Even where a contract already exists, things might not be plain sailing. Goods and services of all types may suddenly become unavailable, rapidly change in price, or substitutes might be needed. Projects that will continue to thrive are those that have already invested significant time in contingency planning and have worked effectively with their supply chain and commercial departments to define a response.
Fluctuation in prices will continue as market conditions change; and will eventually lead to a 'new normal' as existing players exit and new entrants arrive in that category. But past costs are no longer a reliable indicator of future ones.
When it comes to trade and making money, folk don't always play nicely of course, and the appearance of cheap bids or goods might not just be due to more efficient means of delivery. Yet more ‘due diligence’ is likely to be necessary.
And there’s another angle. Getting the work done for half the expected cost may prove initially enticing, but not if it drives UK companies out of business, and therefore attracts the attention of the government’s market regulator. The government has a currently little known trade remedies investigations directorate which is likely to play a much bigger role in market regulation in the years ahead.
Project delivery strategy
Does your organisation need, or will it take, an offensive or defensive approach to the coming change in the market? This may be driven in part by the organisation’s values, as much as those of its leaders. Whatever the strategic response, this will affect priorities for current and future projects. And of course, as a professional project manager (because you are reading this), you have a role in ensuring a suitably ethical approach to any strategic transformation.
To enable, or manage changes associated with the supply environment, the project relationship with 'functional experts' needs to continue to evolve, and these experts need to become key advisors in project teams.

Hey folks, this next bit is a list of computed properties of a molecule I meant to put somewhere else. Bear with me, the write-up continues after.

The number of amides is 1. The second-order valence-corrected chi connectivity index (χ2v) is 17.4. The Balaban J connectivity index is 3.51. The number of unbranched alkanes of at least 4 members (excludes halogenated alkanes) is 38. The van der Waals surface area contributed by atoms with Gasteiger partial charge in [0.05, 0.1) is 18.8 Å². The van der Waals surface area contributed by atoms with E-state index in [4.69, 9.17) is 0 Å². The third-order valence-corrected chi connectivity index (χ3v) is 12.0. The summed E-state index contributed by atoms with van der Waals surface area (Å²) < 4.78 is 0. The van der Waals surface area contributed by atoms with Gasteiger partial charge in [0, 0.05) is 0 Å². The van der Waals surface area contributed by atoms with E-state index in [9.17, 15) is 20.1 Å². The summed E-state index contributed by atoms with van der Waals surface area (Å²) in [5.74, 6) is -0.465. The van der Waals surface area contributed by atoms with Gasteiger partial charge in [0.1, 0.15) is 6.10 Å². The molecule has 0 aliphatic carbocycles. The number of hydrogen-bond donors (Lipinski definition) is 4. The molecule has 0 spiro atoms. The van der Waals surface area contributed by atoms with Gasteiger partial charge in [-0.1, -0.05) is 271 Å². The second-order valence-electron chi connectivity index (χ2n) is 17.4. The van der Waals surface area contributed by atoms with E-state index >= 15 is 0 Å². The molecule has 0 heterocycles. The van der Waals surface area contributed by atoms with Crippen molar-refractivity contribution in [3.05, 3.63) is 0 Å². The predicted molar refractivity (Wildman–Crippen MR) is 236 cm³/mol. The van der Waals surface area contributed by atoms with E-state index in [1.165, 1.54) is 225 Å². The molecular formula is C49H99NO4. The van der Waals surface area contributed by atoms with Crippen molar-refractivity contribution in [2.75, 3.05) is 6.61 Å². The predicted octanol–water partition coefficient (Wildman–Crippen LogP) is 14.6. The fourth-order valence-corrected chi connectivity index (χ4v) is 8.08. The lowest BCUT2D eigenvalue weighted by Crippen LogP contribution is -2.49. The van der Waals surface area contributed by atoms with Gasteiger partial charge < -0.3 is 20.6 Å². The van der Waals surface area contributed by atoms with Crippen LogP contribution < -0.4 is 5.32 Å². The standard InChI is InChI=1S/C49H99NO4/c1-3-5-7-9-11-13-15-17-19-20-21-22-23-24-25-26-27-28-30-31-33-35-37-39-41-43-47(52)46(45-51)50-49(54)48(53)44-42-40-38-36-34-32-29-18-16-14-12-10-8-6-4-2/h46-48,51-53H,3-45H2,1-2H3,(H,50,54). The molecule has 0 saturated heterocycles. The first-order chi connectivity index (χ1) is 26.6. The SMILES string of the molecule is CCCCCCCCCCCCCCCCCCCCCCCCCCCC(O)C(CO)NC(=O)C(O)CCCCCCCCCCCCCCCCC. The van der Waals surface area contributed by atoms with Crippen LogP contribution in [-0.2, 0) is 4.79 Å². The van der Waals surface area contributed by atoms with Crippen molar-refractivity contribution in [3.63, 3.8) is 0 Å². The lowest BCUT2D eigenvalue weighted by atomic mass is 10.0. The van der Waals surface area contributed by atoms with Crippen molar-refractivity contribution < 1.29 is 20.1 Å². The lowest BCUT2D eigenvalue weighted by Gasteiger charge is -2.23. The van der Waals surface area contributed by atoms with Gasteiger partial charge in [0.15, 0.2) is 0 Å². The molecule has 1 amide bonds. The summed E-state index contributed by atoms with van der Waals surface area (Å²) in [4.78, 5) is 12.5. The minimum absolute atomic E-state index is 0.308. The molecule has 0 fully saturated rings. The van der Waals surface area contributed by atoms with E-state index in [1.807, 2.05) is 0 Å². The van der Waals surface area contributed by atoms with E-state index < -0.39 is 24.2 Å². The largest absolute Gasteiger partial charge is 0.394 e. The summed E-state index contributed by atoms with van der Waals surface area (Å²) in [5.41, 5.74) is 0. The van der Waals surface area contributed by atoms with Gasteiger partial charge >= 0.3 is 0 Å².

Internally this means financial and commercial colleagues making increasingly early strategic input to project scoping decisions, and certainly informing a much wider and earlier consideration of possible procurement strategies as a strategic enabler.
But it will probably also mean more external engagement with lawyers and market specialists who know how to engage with organisations internationally, and who will increasingly advise on all the options for the project’s procurement strategy.
Re-thinking your approach
Within the public sector, the fallout from the Carillion failure led to the Outsourcing Playbook which recommended many reforms of public sector contracting and contract management.
This has already led to an acceleration of public sector commercial reform, but it is likely that similar approaches will be needed across the private sector to respond to Brexit, and some fundamental change to the commercial support to project delivery being sped up.
Brexit definitely brings new challenges to the project profession and the strategy for commercial activity and procurement. Business cases need to become nimbler – perhaps with an expectation of more regular updates, and a need to revisit the procurement strategy alongside delivery options at every delivery phase. This can help ensure the most innovative means of delivering best value are still borne out by the recommended option. We must be conscious about the likely changes to the market, bid quality, pricing, and the impact on supply chains once we have a contract – perhaps being more involved in supply chain risk management, and being willing to accept alternatives approaches, rather than delays.